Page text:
As the nation continues to reel from the mass shootings in El Paso, Texas and Dayton, Ohio, lawmakers on both sides of the aisle are revisiting gun control legislation.

Yet, more people are killed annually with hammers and clubs in the United States than are killed with rifles of any kind, according to recent Federal Bureau of Investigations statistics.

While 467 people were killed with “blunt objects,” like hammers and clubs in 2017, 403 were killed with rifles, the recent FBI crime statistics show.

The FBI includes single shot, semi-automatic, pump action, bolt action and those firearms which are categorized by Democratic lawmakers as “assault weapons” in its “rifles” category. Therefore, only a percentage of the 403 deaths attributed to rifles were carried out by “assault weapons.”

“Knives or cutting instruments” were used to kill 1,591 people, the 2017 crime figures show, while 403 were killed with rifles. Hence, people are four times more likely to be stabbed to death than get shot with any kind of rifle.

According to the FBI report, more people were killed annually with “personal weapons” like “hands, fist, feet,” than rifles and shot guns combined.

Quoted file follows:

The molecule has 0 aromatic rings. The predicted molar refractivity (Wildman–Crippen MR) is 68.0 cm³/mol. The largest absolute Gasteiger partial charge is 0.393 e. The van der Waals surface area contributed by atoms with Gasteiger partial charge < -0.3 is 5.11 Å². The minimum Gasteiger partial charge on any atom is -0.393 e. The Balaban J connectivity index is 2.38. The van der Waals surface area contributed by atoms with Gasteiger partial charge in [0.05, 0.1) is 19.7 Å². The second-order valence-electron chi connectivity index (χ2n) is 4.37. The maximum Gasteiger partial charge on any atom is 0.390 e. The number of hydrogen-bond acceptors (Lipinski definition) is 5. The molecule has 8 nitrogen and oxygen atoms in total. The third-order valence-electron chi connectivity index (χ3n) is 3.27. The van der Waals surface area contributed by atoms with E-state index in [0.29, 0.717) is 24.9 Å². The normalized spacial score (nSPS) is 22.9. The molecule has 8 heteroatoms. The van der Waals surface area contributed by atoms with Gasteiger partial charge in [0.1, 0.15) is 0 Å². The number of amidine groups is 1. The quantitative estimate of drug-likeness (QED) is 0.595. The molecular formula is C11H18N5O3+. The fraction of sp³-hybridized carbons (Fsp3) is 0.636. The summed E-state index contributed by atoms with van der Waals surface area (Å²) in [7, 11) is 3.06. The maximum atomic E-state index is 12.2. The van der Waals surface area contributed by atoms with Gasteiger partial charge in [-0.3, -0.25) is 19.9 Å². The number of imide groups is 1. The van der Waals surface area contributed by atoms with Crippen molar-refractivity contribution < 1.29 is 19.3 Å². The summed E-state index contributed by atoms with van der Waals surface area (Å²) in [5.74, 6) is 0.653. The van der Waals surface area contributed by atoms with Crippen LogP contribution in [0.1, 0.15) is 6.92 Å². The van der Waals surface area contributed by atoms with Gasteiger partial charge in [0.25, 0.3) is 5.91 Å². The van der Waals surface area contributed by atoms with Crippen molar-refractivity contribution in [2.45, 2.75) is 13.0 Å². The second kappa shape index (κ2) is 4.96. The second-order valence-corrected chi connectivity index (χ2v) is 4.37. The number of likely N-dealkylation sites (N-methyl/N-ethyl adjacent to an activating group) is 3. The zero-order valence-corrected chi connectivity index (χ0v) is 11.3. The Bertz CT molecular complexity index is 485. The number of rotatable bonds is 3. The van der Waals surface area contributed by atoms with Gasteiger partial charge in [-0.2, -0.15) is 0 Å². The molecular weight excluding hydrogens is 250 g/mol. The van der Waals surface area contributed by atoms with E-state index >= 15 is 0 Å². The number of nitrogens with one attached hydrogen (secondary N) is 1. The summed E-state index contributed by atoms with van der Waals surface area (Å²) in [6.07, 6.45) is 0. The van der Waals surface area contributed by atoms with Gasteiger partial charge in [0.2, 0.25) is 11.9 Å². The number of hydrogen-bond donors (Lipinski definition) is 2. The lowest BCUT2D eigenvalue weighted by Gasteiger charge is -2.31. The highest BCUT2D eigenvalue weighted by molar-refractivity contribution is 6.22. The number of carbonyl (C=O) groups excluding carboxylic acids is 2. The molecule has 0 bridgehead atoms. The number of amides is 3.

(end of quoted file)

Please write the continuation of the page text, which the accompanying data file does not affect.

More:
Top Democrats, including Senate Minority Leader Chuck Schumer and Speaker of the House Nancy Pelosi, are urging Senate Majority Leader Mitch McConnell to bring the Senate back to a special session to vote on pending legislation that expands gun control.

McConnell indicated Thursday an “assault weapons” ban and other gun control efforts will be “front and center” when the Senate reconvenes in September.

 “What we can’t do is fail to pass something,” the Republican lawmaker told WHAS radio in Kentucky. “The urgency of this is not lost on any of us.”

“We had that ban for about a 10-year period. There’s a good deal of dispute about whether it actually had an impact or not. It’s certainly one of the front and center issues,” he continued. “I think … probably background checks and red flags will probably lead the discussion. But a lot of other things will come up as well.”